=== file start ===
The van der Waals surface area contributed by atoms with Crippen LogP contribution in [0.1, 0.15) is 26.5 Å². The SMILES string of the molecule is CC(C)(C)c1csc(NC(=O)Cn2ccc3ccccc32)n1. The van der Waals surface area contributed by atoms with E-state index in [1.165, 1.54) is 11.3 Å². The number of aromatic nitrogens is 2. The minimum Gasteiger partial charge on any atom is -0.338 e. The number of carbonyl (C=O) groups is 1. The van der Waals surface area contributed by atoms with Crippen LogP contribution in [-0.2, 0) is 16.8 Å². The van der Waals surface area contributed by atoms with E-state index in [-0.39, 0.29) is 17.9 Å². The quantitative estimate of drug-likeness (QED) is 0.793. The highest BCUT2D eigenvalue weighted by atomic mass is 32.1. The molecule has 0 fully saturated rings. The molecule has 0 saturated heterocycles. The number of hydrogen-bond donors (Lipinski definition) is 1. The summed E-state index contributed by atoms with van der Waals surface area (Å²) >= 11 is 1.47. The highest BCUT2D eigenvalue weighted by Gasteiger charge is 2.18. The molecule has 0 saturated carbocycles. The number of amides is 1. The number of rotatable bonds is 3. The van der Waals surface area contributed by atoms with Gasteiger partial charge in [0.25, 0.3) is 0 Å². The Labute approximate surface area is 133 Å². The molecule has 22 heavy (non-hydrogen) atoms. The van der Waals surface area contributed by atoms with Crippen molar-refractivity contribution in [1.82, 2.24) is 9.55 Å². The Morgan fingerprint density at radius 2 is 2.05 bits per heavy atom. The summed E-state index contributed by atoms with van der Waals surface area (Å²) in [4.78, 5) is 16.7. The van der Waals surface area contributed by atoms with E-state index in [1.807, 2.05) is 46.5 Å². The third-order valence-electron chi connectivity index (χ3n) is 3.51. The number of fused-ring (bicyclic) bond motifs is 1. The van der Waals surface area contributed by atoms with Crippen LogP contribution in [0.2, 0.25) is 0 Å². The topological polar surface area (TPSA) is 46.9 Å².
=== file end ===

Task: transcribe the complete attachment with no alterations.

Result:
The van der Waals surface area contributed by atoms with Crippen LogP contribution in [0.1, 0.15) is 26.5 Å². The SMILES string of the molecule is CC(C)(C)c1csc(NC(=O)Cn2ccc3ccccc32)n1. The van der Waals surface area contributed by atoms with E-state index in [1.165, 1.54) is 11.3 Å². The number of aromatic nitrogens is 2. The minimum Gasteiger partial charge on any atom is -0.338 e. The number of carbonyl (C=O) groups is 1. The van der Waals surface area contributed by atoms with Crippen LogP contribution in [-0.2, 0) is 16.8 Å². The van der Waals surface area contributed by atoms with E-state index in [-0.39, 0.29) is 17.9 Å². The quantitative estimate of drug-likeness (QED) is 0.793. The highest BCUT2D eigenvalue weighted by atomic mass is 32.1. The molecule has 0 fully saturated rings. The molecule has 0 saturated heterocycles. The number of hydrogen-bond donors (Lipinski definition) is 1. The summed E-state index contributed by atoms with van der Waals surface area (Å²) >= 11 is 1.47. The highest BCUT2D eigenvalue weighted by Gasteiger charge is 2.18. The molecule has 0 saturated carbocycles. The number of amides is 1. The number of rotatable bonds is 3. The van der Waals surface area contributed by atoms with Gasteiger partial charge in [0.25, 0.3) is 0 Å². The Labute approximate surface area is 133 Å². The molecule has 22 heavy (non-hydrogen) atoms. The van der Waals surface area contributed by atoms with Crippen molar-refractivity contribution in [1.82, 2.24) is 9.55 Å². The Morgan fingerprint density at radius 2 is 2.05 bits per heavy atom. The summed E-state index contributed by atoms with van der Waals surface area (Å²) in [4.78, 5) is 16.7. The van der Waals surface area contributed by atoms with E-state index in [1.807, 2.05) is 46.5 Å². The third-order valence-electron chi connectivity index (χ3n) is 3.51. The number of fused-ring (bicyclic) bond motifs is 1. The van der Waals surface area contributed by atoms with Crippen LogP contribution in [0.2, 0.25) is 0 Å². The topological polar surface area (TPSA) is 46.9 Å².